Do the meerkats in captivity live like the meerkats in the Kalahari do?
In some ways. Their social structure is much the same, and they are competitive with each other for food. But, unlike their hunting brethren in the wild, the captive meerkats are served a healthy diet (consisting largely of live insects and frozen mice). Also, the Fellow Earthlings gang is kept safe from predators in "meerkat condos" that include cushy beds, heat lamps and plenty of toys. This allows them to live as long as 15 or 16 years, far longer than the 10-year life expectancy of meerkats in the wild. In fact, several large zoos have sent teams to Fellow Earthlings to study Bennett-Wallberg's successful strategy for meerkat longevity.
Since the Fellow Earthlings meerkats don't have to spend their days hunting for food, what do they do all day?
Eat, sleep, play and, actually, dig for food. Though Suri and company are fed three squares a day, they still enjoy scoping out extra goodies from the ground. Their favorite treat? Stink bugs! "Stink bugs are like meerkat ice cream," Bennett-Wallberg says. And their least favorite food? Bitter ladybugs, aka "meerkat broccoli."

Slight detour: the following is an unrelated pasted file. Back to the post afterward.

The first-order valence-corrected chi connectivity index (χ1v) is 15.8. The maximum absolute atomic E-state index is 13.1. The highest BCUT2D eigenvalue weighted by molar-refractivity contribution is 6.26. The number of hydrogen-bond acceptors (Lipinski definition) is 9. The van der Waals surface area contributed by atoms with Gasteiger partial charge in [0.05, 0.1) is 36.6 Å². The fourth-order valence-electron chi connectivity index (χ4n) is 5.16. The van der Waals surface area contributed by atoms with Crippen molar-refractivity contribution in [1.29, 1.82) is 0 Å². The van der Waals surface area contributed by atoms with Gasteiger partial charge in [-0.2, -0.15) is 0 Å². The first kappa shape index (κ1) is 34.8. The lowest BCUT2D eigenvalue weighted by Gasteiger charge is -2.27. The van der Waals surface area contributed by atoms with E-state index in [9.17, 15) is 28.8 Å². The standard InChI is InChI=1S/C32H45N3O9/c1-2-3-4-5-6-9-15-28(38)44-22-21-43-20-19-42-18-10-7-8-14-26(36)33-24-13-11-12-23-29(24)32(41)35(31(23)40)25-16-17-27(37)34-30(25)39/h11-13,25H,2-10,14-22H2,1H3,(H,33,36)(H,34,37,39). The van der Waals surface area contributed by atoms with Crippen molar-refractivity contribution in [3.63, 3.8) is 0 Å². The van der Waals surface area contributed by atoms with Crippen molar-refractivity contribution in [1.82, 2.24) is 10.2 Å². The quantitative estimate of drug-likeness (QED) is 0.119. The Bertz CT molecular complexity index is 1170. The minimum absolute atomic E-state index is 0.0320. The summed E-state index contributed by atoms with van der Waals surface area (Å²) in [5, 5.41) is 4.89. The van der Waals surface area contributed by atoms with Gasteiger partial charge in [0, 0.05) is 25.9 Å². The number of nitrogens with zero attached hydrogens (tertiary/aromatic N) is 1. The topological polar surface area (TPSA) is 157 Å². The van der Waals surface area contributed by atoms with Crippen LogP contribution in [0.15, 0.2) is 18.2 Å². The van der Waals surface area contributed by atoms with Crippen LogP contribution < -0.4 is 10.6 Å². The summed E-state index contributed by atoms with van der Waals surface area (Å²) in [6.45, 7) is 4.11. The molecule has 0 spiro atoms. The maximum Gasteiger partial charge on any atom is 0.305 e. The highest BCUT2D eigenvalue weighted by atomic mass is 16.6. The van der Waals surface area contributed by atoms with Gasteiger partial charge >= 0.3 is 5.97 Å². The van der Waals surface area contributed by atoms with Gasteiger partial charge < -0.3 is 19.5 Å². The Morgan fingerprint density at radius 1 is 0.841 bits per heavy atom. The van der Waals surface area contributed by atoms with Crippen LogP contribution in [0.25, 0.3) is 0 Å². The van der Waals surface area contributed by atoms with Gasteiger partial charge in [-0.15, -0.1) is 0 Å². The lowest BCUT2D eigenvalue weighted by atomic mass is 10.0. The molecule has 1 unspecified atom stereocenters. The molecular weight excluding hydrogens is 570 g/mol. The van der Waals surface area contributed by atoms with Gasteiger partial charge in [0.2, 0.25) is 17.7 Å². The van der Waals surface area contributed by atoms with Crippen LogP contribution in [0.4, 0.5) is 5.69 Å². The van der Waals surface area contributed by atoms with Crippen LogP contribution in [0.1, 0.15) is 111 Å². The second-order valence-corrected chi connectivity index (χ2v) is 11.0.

Can I own a meerkat as a pet?
Unfortunately, no. Meerkats (members of the mongoose family) are one of the most tightly regulated animals in the world; it's illegal to own one without special permits. And they're not ideal pets. "The way they dig through the dirt is what they'll do to walls and carpets," says Bennett-Wallberg.
Can I "adopt" one?
Absolutely. Fellow Earthlings, located about two hours outside of Los Angeles in Morongo Valley, California, offers meerkat lovers the chance to visit the facilities for a two-hour private tour, where you can play, feed and yes, hold, the meerkats for a tax-deductible $100 donation that is used to care for the animals. "It's what's so special about [Fellow Earthlings]," Bennett-Wallberg says. "People can walk away with the experience of having interacted with these amazing creatures, and the meerkats like it, too. It's a win-win situation."